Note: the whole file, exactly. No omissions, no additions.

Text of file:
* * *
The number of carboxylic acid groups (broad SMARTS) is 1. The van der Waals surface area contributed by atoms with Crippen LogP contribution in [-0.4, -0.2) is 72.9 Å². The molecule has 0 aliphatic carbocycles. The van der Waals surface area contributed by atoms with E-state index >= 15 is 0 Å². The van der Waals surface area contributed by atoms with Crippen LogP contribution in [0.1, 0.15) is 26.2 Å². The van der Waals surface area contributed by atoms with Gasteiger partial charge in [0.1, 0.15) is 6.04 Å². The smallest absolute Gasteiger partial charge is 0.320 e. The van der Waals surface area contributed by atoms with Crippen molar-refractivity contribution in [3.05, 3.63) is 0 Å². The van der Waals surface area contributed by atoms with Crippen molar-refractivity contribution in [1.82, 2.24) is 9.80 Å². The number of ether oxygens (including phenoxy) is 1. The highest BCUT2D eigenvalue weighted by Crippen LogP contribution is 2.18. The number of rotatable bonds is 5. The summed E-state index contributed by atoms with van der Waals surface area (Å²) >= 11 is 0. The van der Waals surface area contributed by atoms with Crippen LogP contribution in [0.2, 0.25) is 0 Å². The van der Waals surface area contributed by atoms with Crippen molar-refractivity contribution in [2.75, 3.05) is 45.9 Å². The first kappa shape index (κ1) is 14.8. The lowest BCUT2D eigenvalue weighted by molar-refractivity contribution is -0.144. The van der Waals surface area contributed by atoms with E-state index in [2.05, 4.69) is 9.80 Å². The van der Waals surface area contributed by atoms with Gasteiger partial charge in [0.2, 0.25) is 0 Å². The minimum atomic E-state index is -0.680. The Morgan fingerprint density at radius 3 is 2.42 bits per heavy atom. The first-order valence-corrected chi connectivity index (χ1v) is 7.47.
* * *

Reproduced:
The number of carboxylic acid groups (broad SMARTS) is 1. The van der Waals surface area contributed by atoms with Crippen LogP contribution in [-0.4, -0.2) is 72.9 Å². The molecule has 0 aliphatic carbocycles. The van der Waals surface area contributed by atoms with E-state index >= 15 is 0 Å². The van der Waals surface area contributed by atoms with Crippen LogP contribution in [0.1, 0.15) is 26.2 Å². The van der Waals surface area contributed by atoms with Gasteiger partial charge in [0.1, 0.15) is 6.04 Å². The smallest absolute Gasteiger partial charge is 0.320 e. The van der Waals surface area contributed by atoms with Crippen molar-refractivity contribution in [3.05, 3.63) is 0 Å². The van der Waals surface area contributed by atoms with Crippen molar-refractivity contribution in [1.82, 2.24) is 9.80 Å². The number of ether oxygens (including phenoxy) is 1. The highest BCUT2D eigenvalue weighted by Crippen LogP contribution is 2.18. The number of rotatable bonds is 5. The summed E-state index contributed by atoms with van der Waals surface area (Å²) >= 11 is 0. The van der Waals surface area contributed by atoms with Crippen LogP contribution in [0.2, 0.25) is 0 Å². The van der Waals surface area contributed by atoms with Crippen molar-refractivity contribution in [2.75, 3.05) is 45.9 Å². The first kappa shape index (κ1) is 14.8. The lowest BCUT2D eigenvalue weighted by molar-refractivity contribution is -0.144. The van der Waals surface area contributed by atoms with E-state index in [2.05, 4.69) is 9.80 Å². The van der Waals surface area contributed by atoms with Gasteiger partial charge in [0.2, 0.25) is 0 Å². The minimum atomic E-state index is -0.680. The Morgan fingerprint density at radius 3 is 2.42 bits per heavy atom. The first-order valence-corrected chi connectivity index (χ1v) is 7.47.